Vibracoring is a common technique used to obtain samples from water-saturated sediment. These corers work by attaching a motor that induces high frequency vibrations in the core liner that in turn liquefies the sediment directly around the core cutter, enabling it to pass through the sediment with little resistance.

CTD Rosette

A CTD rosette is a cylindrical frame holding a group of plastic water-sampling tubes. Attached to this frame are instruments for measuring water temperature and conductivity (salinity) at various depths. Also attached to the rosette are instruments for measuring parameters such as chlorophyll, nutrients, and particulate matter in the water. As the frame is lowered over the side of a ship, water samples are taken automatically at various depths. Then the frame is raised to the surface again.

 Research Team

Peter Brewer
Senior Scientist, MBARI

Peter has taken part in more than 30 deep-sea cruises, and has served as chief scientist on major expeditions and on more than 90 ROV dives with MBARI ships and vehicles. His research interests include the ocean geochemistry of the greenhouse gases. He has devised novel techniques both for measurement and for extracting the oceanic signatures of global change. At MBARI his current interests include the geochemistry of gas hydrates, and the evolution of the oceanic fossil fuel CO2 signal. He has developed novel techniques for deep ocean laser Raman spectroscopy, and for testing the principles and impacts of deep ocean CO2 injection.

Ed Peltzer
Senior Research Specialist, MBARI

Ed is an ocean chemist who has been with MBARI since 1997. He has been involved in developing instrumentation and analytical techniques to study the composition of gases in gas hydrates and deep-sea vents. He has also collaborated on the development of new instrumentation for the measurement of temperature and pH from an ROV. As the group's project manager, Ed is also responsible for expedition planning and logistics.

Peter Walz
Senior Research Technician, MBARI

Peter has worked as a research technician for a variety of scientists at MBARI. Most recently he has supported the research efforts of Dr. Peter Brewer and his interests in the ocean chemistry of greenhouse gases such as methane and carbon dioxide. Peter assists with the design, testing and deployment of the ocean going science hardware and works closely with the marine operations group to integrate new equipment to work with MBARI's ROV's.

Andreas Hofmann
Postdoctoral Fellow, MBARI

Andreas is a MBARI Postdoctoral Fellow in the Brewer lab. He obtained a PhD in marine biogeochemistry in the Netherlands after his biology undergraduate and bioinformatics graduate studies in Germany. Andreas' specialty is pelagic and benthic biogeochemical modeling with a focus on pH and proton cycling. At MBARI, Andreas is working on the relation between pH and soundspeed, the characterization of marine "dead zones", the development of a sediment model to estimate biogeochemical rates from pore-water methane profiles obtained with the group's deep sea sediment Raman Probe, and on a few other related topics. On this cruise, Andreas will be involved in experiments using the mid-water CO2 and O2 control system and the sediment Raman probe, as well as in various data processing tasks.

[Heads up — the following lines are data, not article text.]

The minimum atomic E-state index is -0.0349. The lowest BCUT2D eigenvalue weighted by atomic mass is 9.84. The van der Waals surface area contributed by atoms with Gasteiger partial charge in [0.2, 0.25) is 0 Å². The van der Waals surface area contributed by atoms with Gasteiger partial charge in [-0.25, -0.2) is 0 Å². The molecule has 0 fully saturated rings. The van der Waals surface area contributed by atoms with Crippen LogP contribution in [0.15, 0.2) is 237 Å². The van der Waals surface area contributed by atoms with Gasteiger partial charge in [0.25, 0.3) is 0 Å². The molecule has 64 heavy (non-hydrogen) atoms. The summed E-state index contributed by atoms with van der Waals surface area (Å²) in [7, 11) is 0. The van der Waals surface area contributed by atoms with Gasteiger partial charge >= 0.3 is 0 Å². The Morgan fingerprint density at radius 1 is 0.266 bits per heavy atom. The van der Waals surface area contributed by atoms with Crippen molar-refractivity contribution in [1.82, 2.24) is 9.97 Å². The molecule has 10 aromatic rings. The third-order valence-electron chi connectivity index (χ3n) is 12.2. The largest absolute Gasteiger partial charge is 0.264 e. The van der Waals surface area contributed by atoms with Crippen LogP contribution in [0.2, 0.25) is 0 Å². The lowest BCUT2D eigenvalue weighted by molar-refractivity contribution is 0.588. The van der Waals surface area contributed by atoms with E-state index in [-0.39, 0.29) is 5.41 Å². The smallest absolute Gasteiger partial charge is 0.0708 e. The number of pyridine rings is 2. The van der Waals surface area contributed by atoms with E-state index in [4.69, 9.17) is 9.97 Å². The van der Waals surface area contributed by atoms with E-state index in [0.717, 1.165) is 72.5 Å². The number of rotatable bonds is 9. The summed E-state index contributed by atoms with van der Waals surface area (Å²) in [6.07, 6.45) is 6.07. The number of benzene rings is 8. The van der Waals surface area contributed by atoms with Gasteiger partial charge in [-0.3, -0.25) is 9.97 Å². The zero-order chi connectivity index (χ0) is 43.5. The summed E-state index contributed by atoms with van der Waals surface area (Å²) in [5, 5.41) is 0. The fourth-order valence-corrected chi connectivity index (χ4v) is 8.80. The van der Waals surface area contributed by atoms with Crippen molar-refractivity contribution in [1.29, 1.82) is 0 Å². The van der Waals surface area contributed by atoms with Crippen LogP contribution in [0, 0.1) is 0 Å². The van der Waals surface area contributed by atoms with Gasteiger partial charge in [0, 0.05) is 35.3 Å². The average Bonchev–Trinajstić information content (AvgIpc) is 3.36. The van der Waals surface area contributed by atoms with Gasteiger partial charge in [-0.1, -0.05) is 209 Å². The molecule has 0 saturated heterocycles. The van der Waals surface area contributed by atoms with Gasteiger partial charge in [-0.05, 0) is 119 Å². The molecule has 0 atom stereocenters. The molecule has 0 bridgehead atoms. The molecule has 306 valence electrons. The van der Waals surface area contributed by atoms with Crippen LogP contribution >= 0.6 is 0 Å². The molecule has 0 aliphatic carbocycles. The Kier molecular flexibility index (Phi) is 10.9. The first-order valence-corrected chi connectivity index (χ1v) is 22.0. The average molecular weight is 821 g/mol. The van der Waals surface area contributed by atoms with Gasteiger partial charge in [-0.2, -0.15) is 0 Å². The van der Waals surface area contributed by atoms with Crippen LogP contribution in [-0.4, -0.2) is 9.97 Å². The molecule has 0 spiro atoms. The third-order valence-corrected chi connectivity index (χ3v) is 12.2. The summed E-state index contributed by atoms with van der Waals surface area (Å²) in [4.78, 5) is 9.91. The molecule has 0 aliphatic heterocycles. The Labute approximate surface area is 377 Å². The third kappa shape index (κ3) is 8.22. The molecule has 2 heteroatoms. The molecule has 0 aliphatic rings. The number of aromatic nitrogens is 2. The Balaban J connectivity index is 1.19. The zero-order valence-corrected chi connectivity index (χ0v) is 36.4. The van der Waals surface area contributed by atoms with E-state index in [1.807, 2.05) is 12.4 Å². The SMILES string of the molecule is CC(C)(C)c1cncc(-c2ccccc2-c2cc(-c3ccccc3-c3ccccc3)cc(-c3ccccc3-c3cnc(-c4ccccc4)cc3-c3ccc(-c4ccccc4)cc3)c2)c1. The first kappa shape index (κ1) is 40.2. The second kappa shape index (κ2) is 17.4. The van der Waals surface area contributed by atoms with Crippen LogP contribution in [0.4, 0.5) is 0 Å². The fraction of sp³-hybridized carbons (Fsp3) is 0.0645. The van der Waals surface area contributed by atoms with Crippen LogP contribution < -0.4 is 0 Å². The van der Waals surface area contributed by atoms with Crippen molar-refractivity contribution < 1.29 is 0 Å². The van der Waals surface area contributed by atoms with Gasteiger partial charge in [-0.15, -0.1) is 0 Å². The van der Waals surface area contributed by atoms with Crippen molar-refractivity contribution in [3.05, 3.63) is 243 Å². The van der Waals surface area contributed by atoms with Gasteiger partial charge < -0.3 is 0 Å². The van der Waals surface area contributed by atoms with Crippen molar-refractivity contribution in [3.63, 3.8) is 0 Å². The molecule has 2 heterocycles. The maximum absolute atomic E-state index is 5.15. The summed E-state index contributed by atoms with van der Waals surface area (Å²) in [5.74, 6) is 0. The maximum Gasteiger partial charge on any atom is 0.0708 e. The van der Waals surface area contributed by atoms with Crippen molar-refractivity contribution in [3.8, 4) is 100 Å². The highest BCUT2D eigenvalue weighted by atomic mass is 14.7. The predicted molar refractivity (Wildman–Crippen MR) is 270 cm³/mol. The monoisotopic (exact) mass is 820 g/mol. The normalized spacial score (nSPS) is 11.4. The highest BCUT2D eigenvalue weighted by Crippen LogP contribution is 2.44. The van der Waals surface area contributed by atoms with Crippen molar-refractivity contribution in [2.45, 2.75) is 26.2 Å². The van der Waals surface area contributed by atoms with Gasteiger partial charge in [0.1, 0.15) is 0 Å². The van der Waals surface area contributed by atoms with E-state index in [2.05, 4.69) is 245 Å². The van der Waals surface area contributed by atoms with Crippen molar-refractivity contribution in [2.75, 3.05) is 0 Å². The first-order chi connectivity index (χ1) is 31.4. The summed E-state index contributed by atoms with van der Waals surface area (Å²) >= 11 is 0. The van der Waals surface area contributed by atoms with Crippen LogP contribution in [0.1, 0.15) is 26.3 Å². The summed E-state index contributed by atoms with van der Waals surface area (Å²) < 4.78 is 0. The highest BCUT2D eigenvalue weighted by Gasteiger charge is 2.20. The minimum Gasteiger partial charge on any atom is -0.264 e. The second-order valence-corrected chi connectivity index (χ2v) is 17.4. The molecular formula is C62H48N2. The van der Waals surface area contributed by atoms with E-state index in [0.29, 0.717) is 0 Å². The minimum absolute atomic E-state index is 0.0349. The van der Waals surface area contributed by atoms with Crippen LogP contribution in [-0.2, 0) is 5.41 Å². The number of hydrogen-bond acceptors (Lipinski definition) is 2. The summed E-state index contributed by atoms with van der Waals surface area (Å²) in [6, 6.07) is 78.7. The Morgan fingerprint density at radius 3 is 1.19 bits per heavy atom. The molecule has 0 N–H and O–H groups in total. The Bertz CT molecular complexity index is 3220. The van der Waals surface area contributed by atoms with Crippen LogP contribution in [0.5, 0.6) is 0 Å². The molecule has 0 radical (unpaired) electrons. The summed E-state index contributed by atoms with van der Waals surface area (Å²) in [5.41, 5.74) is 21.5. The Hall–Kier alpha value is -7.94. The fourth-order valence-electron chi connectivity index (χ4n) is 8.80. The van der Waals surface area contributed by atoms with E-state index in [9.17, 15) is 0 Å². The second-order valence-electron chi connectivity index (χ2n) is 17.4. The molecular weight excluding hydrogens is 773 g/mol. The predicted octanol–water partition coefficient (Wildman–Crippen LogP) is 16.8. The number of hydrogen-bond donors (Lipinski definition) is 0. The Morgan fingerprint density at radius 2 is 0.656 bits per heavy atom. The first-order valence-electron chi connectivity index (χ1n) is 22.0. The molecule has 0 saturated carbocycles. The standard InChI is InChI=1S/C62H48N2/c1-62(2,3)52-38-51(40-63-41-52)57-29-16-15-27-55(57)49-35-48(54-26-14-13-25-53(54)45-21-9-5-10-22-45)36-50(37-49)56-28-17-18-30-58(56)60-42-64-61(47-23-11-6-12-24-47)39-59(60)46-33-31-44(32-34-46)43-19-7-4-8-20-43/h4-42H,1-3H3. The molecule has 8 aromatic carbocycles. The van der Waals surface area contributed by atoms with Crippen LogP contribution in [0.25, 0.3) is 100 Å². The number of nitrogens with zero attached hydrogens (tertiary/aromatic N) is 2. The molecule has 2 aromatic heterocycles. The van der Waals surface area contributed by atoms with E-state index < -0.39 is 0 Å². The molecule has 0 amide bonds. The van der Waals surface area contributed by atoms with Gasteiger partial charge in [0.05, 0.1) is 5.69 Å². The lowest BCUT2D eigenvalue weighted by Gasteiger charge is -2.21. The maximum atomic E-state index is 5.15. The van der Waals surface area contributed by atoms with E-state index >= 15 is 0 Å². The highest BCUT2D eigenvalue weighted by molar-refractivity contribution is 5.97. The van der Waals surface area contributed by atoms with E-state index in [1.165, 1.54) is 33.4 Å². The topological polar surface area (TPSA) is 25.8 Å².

Melissa Luna
Summer Intern, MBARI

Melissa is an MBARI 2010 Summer Intern working in the Brewer lab. She is a graduate of College of Charleston in Charleston, South Carolina with a BS in Chemistry. This summer Melissa will be working on using laser Raman techniques to examine hydrogen sulfide and bisulfide signals as a function of pH in marine pore waters in sea floor sediments.

Nancy Barr
Web/Print Project Manager, MBARI

Nancy manages the editing, design, and production of the MBARI annual report and participates in a variety of editorial and communication projects. She also oversees the institute website. Nancy has been to sea with several MBARI research groups, helping them to carefully remove worms from whale bones, annotate video, sift seafloor sediment, and collect and process water samples. For this expedition she will be in charge of the daily reports that will be posted to this website and will assist with other science crew tasks.

Xin Zhang
Seafloor Hydrothermal Activity Laboratory
Key Lab of Marine Geology and Environment
Institute of Oceanology, Chinese Academy of Sciences

Xin Zhang is a former MBARI student of Peter Brewer and Bill Kirkwood. He was involved in the development of a Deep-Sea Raman Probe for the measurement of sediment pore-water geochemistry.

Zeng Zhigang
Director, Seafloor Hydrothermal Activity Laboratory
Key Laboratory of Marine Geology and Environment
Institute of Oceanology, Chinese Academy of Sciences

Zeng Zhigang's research interests are in hydrothermal vents, geochemistry, economic geology, and the exploration of geology and mineral resources. He is on this expedition to learn more about MBARI's tools and methods for study ocean chemistry.